Re:Problem still remains (4, Informative)

Tapewolf (1639955) | more than 4 years ago | (#31227878)

The two issues that prevented YouTube from using the Ogg Theora codec still apply.

Many hardware devices already have H.264 decoding built into the chip, ranging from set-top boxes to the iPhone. Moving away would mean losing ability to run on these target devices (or run at an unacceptable frame rate).

Yes, but going by that logic there won't be an H.265 either, because the hardware support doesn't exist in current devices.

The alternative would be to have two versions of the video stored, but they're currently already doing this for Mobile YouTube and regular YouTube, and adding a third wouldn't make much sense.

Actually there seem to be more than just two, AFAIK there's at least fmt=6, fmt=18, fmt=22...
A quick googling reveals this list: http://en.wikipedia.org/wiki/YouTube#Quality_and_codecs [wikipedia.org]

Re:Problem still remains (0)

Anonymous Coward | more than 4 years ago | (#31228026)

Um just take a look at who owns the patents in the H.264 pool... I'm sure those same companies will be pushing H.265 when it will help them sell more hardware.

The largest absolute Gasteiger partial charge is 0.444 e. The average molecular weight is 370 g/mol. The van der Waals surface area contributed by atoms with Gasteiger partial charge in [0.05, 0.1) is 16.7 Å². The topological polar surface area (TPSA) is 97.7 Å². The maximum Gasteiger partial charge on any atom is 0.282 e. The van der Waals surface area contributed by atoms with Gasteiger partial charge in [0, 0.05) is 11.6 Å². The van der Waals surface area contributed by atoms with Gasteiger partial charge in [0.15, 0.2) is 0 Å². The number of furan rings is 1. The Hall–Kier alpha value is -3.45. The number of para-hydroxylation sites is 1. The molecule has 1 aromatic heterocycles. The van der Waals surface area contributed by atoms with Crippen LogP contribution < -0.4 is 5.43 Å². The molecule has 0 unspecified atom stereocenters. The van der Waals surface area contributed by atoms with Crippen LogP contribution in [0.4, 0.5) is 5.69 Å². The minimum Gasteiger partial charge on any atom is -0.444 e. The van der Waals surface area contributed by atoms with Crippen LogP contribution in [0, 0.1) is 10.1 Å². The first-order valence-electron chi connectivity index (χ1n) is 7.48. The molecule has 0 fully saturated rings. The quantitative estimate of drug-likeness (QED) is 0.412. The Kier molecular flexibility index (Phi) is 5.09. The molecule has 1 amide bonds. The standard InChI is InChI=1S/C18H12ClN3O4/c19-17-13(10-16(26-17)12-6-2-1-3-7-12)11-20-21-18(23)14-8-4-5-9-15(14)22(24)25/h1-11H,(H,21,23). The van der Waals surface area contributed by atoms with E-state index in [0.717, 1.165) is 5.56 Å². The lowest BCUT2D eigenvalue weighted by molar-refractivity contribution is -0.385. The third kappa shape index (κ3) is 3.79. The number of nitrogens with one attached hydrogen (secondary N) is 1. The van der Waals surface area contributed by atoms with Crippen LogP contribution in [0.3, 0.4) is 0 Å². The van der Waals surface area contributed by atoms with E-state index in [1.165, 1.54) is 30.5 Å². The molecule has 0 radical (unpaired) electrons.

Re:Problem still remains (0)

Anonymous Coward | more than 4 years ago | (#31227884)

What prevent youtube from using multiple codec? It not like they are runing out of space. They could guess the best fit from browser strings and allow to change in preference option.

Re:Problem still remains (1)

tepples (727027) | more than 4 years ago | (#31228022)

The more codecs they use, the more times they have to run ffmpeg to encode each video, and the more servers they have to buy and devote to running ffmpeg.

Re:Problem still remains (0)

Anonymous Coward | more than 4 years ago | (#31228714)

So? They arent short on cpu time either. They already re-encode what ever format get uploaded in 4 down scale resolution.

Eight is more than four (1)

tepples (727027) | more than 4 years ago | (#31228918)

They want to reencode in four down scale resolutions, not eight Cartesian product of downscale resolutions and codecs.

Re:Problem still remains (1)

Stumbles (602007) | more than 4 years ago | (#31227906)